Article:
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Future Venus Missions
JRehling
post Feb 21 2021, 05:24 PM
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I missed, until now, the announcement made in October 2020, that the SPICA mission had been dropped from consideration for M5, making it now a decision between EnVision and Theseus.

Venus now has two candidate missions in a competition that will choose up to two out of four, and another competition in which Venus has one out of two. If the Discovery program indeed chooses two, then the only way Venus will fail to get at least one upcoming mission is for the decision process to rank those respective candidates in literally the one most unfortunate way possible. If all those options were equiprobable, then we have an 83% probability that Venus is about to garner its first dedicated mission with a focus on the surface of Venus since Magellan launched in 1989! The Discovery selection timelines was at least notionally supposed to conclude this month, which means we may be hearing next week.
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vjkane
post Feb 21 2021, 06:57 PM
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QUOTE (JRehling @ Feb 21 2021, 09:24 AM) *
I missed, until now, the announcement made in October 2020, that the SPICA mission had been dropped from consideration for M5, making it now a decision between EnVision and Theseus.

Venus now has two candidate missions in a competition that will choose up to two out of four, and another competition in which Venus has one out of two. If the Discovery program indeed chooses two, then the only way Venus will fail to get at least one upcoming mission is for the decision process to rank those respective candidates in literally the one most unfortunate way possible. If all those options were equiprobable, then we have an 83% probability that Venus is about to garner its first dedicated mission with a focus on the surface of Venus since Magellan launched in 1989! The Discovery selection timelines was at least notionally supposed to conclude this month, which means we may be hearing next week.

To be somewhat more precise, 83% of possible combinations of mission selections would include at least one Venus mission. However, past selections have shown a low priority for Venus mission selection: 0 out of 4 in the last Discovery selection and the Venus radar mission (a heftier version of VERITAS) wasn't included as a New Frontiers finalist despite statements that it was ranked as a category 1 proposal in the reviews.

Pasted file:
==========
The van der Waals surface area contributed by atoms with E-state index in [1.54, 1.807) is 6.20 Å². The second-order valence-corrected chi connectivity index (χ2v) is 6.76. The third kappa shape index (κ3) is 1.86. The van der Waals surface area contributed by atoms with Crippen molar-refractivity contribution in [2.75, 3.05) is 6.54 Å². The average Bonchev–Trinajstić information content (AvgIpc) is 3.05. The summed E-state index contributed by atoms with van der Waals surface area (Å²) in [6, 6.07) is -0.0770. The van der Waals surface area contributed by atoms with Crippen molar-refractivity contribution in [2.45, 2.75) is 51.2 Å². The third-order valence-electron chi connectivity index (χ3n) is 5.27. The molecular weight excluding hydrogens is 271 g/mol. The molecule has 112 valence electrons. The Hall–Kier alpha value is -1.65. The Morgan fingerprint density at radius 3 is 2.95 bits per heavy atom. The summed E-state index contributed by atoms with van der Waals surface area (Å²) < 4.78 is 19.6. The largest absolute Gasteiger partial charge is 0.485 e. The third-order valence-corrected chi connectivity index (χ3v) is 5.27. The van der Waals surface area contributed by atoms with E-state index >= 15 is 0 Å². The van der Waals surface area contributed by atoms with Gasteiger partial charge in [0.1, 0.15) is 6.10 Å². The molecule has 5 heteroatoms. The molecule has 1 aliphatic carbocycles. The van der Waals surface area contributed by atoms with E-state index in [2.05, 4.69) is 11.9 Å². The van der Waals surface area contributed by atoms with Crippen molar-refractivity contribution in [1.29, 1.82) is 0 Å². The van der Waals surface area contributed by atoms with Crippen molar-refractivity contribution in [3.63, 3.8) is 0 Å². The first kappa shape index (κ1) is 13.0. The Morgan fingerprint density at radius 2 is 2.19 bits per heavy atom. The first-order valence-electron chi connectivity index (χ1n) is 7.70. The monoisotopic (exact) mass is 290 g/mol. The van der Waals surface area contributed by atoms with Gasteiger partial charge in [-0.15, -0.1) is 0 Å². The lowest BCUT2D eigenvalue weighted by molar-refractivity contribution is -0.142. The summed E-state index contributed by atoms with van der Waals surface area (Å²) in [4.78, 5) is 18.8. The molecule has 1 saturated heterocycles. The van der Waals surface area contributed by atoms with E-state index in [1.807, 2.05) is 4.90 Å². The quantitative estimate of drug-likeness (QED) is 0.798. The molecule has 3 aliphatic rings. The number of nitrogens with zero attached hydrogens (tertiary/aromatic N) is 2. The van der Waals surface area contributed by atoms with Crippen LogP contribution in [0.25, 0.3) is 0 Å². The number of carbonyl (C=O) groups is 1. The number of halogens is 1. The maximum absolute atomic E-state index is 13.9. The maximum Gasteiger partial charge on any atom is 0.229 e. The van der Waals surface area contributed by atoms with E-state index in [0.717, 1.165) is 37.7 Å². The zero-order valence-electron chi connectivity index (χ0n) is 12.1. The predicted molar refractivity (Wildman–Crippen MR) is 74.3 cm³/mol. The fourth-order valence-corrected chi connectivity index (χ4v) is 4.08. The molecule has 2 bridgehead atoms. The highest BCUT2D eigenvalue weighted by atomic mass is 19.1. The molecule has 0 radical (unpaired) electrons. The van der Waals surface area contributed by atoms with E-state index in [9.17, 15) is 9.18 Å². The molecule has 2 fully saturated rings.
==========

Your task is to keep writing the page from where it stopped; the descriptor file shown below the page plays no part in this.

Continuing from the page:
What I find intriguing is that NASA has pushed back the announcement of the selection of new Discovery missions to June, which is when the M5 selection is expected to be announced. EnVision apparently requires a NASA-provided radar system to fit within its budget. NASA and ESA could announce the selection of EnVision under the M5 program as a joint mission and then NASA selects two missions from DAVINCI+, Trident, and IVO. The downside for radar mapping of Venus in this scenario is that EnVision wouldn't begin its regular operations until ~2034, ~7 years after VERITAS would.

As a side note, there's an LPSC abstract on the Venus Emissivity Mapper instrument that all but states that the single band emissivity mapping of the surface that DAVINCI+ would do would not be able to definitively distinguish key surface compositions. (VEM would have several bands, and is included in both the VERITAS and EnVision proposals.) I suspect that the DAVINCI+ proposal argues otherwise. However, DAVINCI+ would examine limited, but high priority, areas on Venus where VEM, I believe, would map the entire planet.


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JRehling
post Feb 21 2021, 09:06 PM
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Thanks for the updates, Van, although I quietly grumble over having to wait longer.

There is certainly the potential for interaction between the ESA and NASA selections, whether or not the various agencies allow for that interaction to occur.

The extent of the capability of emissivity mapping to distinguish surface units on Venus is one of those things where we can't know until we try; Venus itself will have to answer that question. EnVision/VERITAS on the one hand and DAVINCI+ are likely complementary and I'd be thrilled to see both fly. EnVision has a more complex radar system than VERITAS, so all else being the same, EnVision might make VERITAS' incremental contributions considerably lesser than EnVision alone. Point taken, though, that VERITAS would occur first.
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vjkane
post Feb 21 2021, 09:11 PM
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QUOTE (JRehling @ Feb 21 2021, 01:06 PM) *
Thanks for the updates, Van, although I quietly grumble over having to wait longer.

There is certainly the potential for interaction between the ESA and NASA selections, whether or not the various agencies allow for that interaction to occur.

The extent of the capability of emissivity mapping to distinguish surface units on Venus is one of those things where we can't know until we try; Venus itself will have to answer that question. EnVision/VERITAS on the one hand and DAVINCI+ are likely complementary and I'd be thrilled to see both fly. EnVision has a more complex radar system than VERITAS, so all else being the same, EnVision might make VERITAS' incremental contributions considerably lesser than EnVision alone. Point taken, though, that VERITAS would occur first.

I believe that the EnVision team has firmly stated that they can't fit into their budget without a NASA-supplied radar instrument (perhaps this has changed in the last year or so?), and NASA agreed to study supplying it.

If this is true, and if EnVision is selected, then the radar instrument they've been discussing likely won't be the one they would be flying.


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